Don't forget that there are many high quality integrateds with HT Bypass too. This is the route I took in order to reduce the amount of components in my installation. And I really couldn't be happier. Good luck!
Your best improvement will come from separating two channel from surround. Not only will no multi channel processor ever give you great stereo performance, when you have your speaker placement optimized for movies, then two channel sound suffers. And vice versa.
If two channel music is indeed as important as you say, set your system up accordingly and live with whatever sound you get for movies. That also means a good two channel preamp. Yeah, you might lose the surround effect, but what you gain for stereo performance will make up for it. Or go whole hog multichannel and take what you get for music.
The choice is yours. Either make them separate (different rooms), or make compromises.
I should add that I have Wireworld Silver Electra Powercords, Wireworld Silver Eclipse interconnect, Wireworld Gold Starlight 7 digital cable, GIK room treatment, and a PS Audio Dectet Power conditioner. My point, is not just about the amp and preamp, but the room and every component having synergy.
I have no illusions about 'if I get the right preamp, all will be perfect' :) I know better than that!! I have an ordinary HDMI from the Oppo to the Yamaha, and a $60 Audioquest RCA from the Yamaha to the amp, then sold old....and I mean OLD Monster to the speakers. Although the guy here that I got the amp from said it was as good or better than some of the newer speaker cables. The room needs treatment, but I'll be limited in what I can do since it's also the family room. I'm not aiming for perfection, just a progression to improve where I can. Cables I'm almost scared of since although I've heard differences with hardware, I havent (yet?) with cables/wires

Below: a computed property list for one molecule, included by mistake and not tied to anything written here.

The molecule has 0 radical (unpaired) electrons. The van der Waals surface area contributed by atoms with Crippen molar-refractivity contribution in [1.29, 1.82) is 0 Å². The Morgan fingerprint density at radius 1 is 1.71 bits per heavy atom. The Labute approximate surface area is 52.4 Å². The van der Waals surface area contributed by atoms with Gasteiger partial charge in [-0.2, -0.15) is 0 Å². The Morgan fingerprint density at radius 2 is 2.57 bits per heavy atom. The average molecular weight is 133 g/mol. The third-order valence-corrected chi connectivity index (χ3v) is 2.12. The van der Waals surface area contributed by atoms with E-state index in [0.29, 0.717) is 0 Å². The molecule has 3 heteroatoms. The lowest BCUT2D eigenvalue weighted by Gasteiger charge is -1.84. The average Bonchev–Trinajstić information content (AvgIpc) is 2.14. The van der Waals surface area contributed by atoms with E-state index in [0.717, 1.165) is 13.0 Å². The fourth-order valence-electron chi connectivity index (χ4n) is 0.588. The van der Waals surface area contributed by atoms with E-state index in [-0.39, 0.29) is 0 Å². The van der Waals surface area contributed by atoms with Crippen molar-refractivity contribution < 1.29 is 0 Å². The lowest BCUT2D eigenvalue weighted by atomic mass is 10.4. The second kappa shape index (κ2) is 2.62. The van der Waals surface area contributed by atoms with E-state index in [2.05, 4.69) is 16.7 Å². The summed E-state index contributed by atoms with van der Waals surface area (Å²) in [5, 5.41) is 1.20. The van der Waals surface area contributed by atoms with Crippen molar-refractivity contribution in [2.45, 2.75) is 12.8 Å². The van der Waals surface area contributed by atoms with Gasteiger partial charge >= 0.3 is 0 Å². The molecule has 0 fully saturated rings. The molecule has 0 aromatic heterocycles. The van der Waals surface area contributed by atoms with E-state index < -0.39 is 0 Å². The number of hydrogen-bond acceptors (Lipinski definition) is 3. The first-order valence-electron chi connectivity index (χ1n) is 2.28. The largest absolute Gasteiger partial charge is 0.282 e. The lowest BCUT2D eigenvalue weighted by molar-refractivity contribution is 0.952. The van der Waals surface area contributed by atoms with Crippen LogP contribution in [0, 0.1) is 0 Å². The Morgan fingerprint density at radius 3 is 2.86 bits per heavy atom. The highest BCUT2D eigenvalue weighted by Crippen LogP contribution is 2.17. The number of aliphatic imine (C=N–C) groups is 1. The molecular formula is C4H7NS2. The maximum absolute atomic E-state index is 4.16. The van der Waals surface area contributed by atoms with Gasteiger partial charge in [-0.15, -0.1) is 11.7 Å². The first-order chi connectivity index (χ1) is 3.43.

Pre-amp, pre-amp, pre-amp!!! But you gotta give us a budget to get any useable suggestions.
At the risk of opening the field too wide, budget isn't as important as getting what will work best. I'd rather buy once than buy something knowing it's an intermediate step.... The speakers I'd pretty decided on almost 2 years ago, but due to price had held off til I could afford them, and I see this the same way. Value is still important however :)
My mains are positioned for 2channel. That's the part I'm most critical about. What about as I expand my digital knowledge, and have all my music on NAS, and run that into a prospective preamp? My current setup is using the Odyssey to power them anyway.
I'm not here to argue with you, I stated "MY OPINION" based on my experiences.
It's seems more and more people like to argue on Audiogon...been there done it and won't anymore. Audio is subjective and there are no absolutes!"